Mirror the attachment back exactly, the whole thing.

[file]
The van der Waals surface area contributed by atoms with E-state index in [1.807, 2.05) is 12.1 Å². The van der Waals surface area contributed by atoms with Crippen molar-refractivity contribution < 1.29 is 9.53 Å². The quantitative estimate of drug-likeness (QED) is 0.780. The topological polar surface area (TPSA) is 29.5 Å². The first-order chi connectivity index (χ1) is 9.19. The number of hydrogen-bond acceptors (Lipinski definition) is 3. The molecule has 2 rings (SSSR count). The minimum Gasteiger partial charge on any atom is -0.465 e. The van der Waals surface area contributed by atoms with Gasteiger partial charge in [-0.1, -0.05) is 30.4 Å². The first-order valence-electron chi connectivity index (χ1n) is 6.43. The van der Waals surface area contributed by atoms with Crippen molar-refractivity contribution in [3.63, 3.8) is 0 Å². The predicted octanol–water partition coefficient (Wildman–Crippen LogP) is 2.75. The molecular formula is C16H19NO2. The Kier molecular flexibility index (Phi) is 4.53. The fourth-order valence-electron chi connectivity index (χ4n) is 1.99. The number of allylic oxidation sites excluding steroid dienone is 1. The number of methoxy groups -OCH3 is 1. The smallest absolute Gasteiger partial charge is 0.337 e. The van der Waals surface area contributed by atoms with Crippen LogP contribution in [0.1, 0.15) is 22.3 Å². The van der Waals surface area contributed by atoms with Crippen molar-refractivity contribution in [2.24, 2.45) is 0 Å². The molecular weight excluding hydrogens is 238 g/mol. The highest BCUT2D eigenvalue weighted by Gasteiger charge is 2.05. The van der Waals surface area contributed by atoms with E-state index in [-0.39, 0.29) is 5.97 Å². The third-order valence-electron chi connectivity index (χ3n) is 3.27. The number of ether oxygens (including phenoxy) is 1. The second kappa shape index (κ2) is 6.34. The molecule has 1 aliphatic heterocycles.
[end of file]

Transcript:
The van der Waals surface area contributed by atoms with E-state index in [1.807, 2.05) is 12.1 Å². The van der Waals surface area contributed by atoms with Crippen molar-refractivity contribution < 1.29 is 9.53 Å². The quantitative estimate of drug-likeness (QED) is 0.780. The topological polar surface area (TPSA) is 29.5 Å². The first-order chi connectivity index (χ1) is 9.19. The number of hydrogen-bond acceptors (Lipinski definition) is 3. The molecule has 2 rings (SSSR count). The minimum Gasteiger partial charge on any atom is -0.465 e. The van der Waals surface area contributed by atoms with Gasteiger partial charge in [-0.1, -0.05) is 30.4 Å². The first-order valence-electron chi connectivity index (χ1n) is 6.43. The van der Waals surface area contributed by atoms with Crippen molar-refractivity contribution in [3.63, 3.8) is 0 Å². The predicted octanol–water partition coefficient (Wildman–Crippen LogP) is 2.75. The molecular formula is C16H19NO2. The Kier molecular flexibility index (Phi) is 4.53. The fourth-order valence-electron chi connectivity index (χ4n) is 1.99. The number of allylic oxidation sites excluding steroid dienone is 1. The number of methoxy groups -OCH3 is 1. The smallest absolute Gasteiger partial charge is 0.337 e. The van der Waals surface area contributed by atoms with Crippen LogP contribution in [0.1, 0.15) is 22.3 Å². The van der Waals surface area contributed by atoms with Crippen molar-refractivity contribution in [2.24, 2.45) is 0 Å². The molecular weight excluding hydrogens is 238 g/mol. The highest BCUT2D eigenvalue weighted by Gasteiger charge is 2.05. The van der Waals surface area contributed by atoms with E-state index in [-0.39, 0.29) is 5.97 Å². The third-order valence-electron chi connectivity index (χ3n) is 3.27. The number of ether oxygens (including phenoxy) is 1. The second kappa shape index (κ2) is 6.34. The molecule has 1 aliphatic heterocycles.